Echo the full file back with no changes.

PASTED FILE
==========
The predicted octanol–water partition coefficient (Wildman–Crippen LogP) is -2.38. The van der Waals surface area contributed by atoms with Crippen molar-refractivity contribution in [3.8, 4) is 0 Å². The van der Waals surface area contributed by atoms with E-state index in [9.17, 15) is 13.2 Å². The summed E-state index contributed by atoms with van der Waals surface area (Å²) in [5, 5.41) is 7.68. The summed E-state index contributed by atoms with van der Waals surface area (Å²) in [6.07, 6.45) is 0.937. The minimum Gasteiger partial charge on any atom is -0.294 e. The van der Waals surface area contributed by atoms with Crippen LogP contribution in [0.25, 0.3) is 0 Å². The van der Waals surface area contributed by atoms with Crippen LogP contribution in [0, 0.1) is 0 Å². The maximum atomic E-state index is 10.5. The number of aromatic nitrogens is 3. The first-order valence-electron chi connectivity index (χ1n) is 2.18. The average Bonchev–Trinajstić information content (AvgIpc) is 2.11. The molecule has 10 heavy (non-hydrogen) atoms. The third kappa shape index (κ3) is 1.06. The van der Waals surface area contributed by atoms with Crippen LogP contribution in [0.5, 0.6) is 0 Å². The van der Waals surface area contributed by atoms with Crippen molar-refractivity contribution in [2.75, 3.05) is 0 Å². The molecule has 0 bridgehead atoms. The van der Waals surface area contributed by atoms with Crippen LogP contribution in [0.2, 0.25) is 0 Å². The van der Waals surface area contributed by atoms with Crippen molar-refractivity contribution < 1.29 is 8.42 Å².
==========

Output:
The predicted octanol–water partition coefficient (Wildman–Crippen LogP) is -2.38. The van der Waals surface area contributed by atoms with Crippen molar-refractivity contribution in [3.8, 4) is 0 Å². The van der Waals surface area contributed by atoms with E-state index in [9.17, 15) is 13.2 Å². The summed E-state index contributed by atoms with van der Waals surface area (Å²) in [5, 5.41) is 7.68. The summed E-state index contributed by atoms with van der Waals surface area (Å²) in [6.07, 6.45) is 0.937. The minimum Gasteiger partial charge on any atom is -0.294 e. The van der Waals surface area contributed by atoms with Crippen LogP contribution in [0.25, 0.3) is 0 Å². The van der Waals surface area contributed by atoms with Crippen LogP contribution in [0, 0.1) is 0 Å². The maximum atomic E-state index is 10.5. The number of aromatic nitrogens is 3. The first-order valence-electron chi connectivity index (χ1n) is 2.18. The average Bonchev–Trinajstić information content (AvgIpc) is 2.11. The molecule has 10 heavy (non-hydrogen) atoms. The third kappa shape index (κ3) is 1.06. The van der Waals surface area contributed by atoms with Crippen LogP contribution in [0.5, 0.6) is 0 Å². The van der Waals surface area contributed by atoms with Crippen molar-refractivity contribution in [2.75, 3.05) is 0 Å². The molecule has 0 bridgehead atoms. The van der Waals surface area contributed by atoms with Crippen LogP contribution in [0.2, 0.25) is 0 Å². The van der Waals surface area contributed by atoms with Crippen molar-refractivity contribution < 1.29 is 8.42 Å².